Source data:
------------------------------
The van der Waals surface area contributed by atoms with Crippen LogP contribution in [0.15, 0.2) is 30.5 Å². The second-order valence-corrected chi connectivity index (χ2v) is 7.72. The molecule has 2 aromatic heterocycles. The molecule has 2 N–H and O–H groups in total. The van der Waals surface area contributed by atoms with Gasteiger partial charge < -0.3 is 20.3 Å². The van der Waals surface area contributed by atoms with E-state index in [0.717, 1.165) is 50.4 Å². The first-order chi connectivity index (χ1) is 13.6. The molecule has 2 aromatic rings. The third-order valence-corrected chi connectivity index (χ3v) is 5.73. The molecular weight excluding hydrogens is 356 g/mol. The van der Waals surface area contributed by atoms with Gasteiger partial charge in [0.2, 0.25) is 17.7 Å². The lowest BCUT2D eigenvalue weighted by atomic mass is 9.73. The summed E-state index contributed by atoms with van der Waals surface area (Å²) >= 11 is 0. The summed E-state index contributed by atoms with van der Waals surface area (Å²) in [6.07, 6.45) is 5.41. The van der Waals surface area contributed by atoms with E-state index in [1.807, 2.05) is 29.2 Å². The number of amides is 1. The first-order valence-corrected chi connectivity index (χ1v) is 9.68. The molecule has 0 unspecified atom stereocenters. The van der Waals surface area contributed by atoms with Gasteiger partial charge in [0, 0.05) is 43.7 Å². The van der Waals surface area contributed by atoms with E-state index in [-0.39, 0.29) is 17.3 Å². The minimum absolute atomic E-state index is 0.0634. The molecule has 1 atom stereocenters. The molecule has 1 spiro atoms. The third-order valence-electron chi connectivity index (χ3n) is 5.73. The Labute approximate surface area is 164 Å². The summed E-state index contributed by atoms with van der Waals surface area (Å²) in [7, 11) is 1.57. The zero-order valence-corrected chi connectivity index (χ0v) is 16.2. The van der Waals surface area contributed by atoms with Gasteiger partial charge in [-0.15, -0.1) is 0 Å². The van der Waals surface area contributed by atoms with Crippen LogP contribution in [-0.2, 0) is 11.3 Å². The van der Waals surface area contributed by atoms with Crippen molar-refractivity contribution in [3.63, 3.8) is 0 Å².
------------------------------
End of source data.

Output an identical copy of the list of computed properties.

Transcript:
The van der Waals surface area contributed by atoms with Crippen LogP contribution in [0.15, 0.2) is 30.5 Å². The second-order valence-corrected chi connectivity index (χ2v) is 7.72. The molecule has 2 aromatic heterocycles. The molecule has 2 N–H and O–H groups in total. The van der Waals surface area contributed by atoms with Gasteiger partial charge < -0.3 is 20.3 Å². The van der Waals surface area contributed by atoms with E-state index in [0.717, 1.165) is 50.4 Å². The first-order chi connectivity index (χ1) is 13.6. The molecule has 2 aromatic rings. The third-order valence-corrected chi connectivity index (χ3v) is 5.73. The molecular weight excluding hydrogens is 356 g/mol. The van der Waals surface area contributed by atoms with Gasteiger partial charge in [0.2, 0.25) is 17.7 Å². The lowest BCUT2D eigenvalue weighted by atomic mass is 9.73. The summed E-state index contributed by atoms with van der Waals surface area (Å²) >= 11 is 0. The summed E-state index contributed by atoms with van der Waals surface area (Å²) in [6.07, 6.45) is 5.41. The van der Waals surface area contributed by atoms with E-state index in [1.807, 2.05) is 29.2 Å². The number of amides is 1. The first-order valence-corrected chi connectivity index (χ1v) is 9.68. The molecule has 0 unspecified atom stereocenters. The van der Waals surface area contributed by atoms with Gasteiger partial charge in [0, 0.05) is 43.7 Å². The van der Waals surface area contributed by atoms with E-state index in [-0.39, 0.29) is 17.3 Å². The minimum absolute atomic E-state index is 0.0634. The molecule has 1 atom stereocenters. The molecule has 1 spiro atoms. The third-order valence-electron chi connectivity index (χ3n) is 5.73. The Labute approximate surface area is 164 Å². The summed E-state index contributed by atoms with van der Waals surface area (Å²) in [7, 11) is 1.57. The zero-order valence-corrected chi connectivity index (χ0v) is 16.2. The van der Waals surface area contributed by atoms with Gasteiger partial charge in [-0.15, -0.1) is 0 Å². The van der Waals surface area contributed by atoms with Crippen LogP contribution in [-0.2, 0) is 11.3 Å². The van der Waals surface area contributed by atoms with Crippen molar-refractivity contribution in [3.63, 3.8) is 0 Å².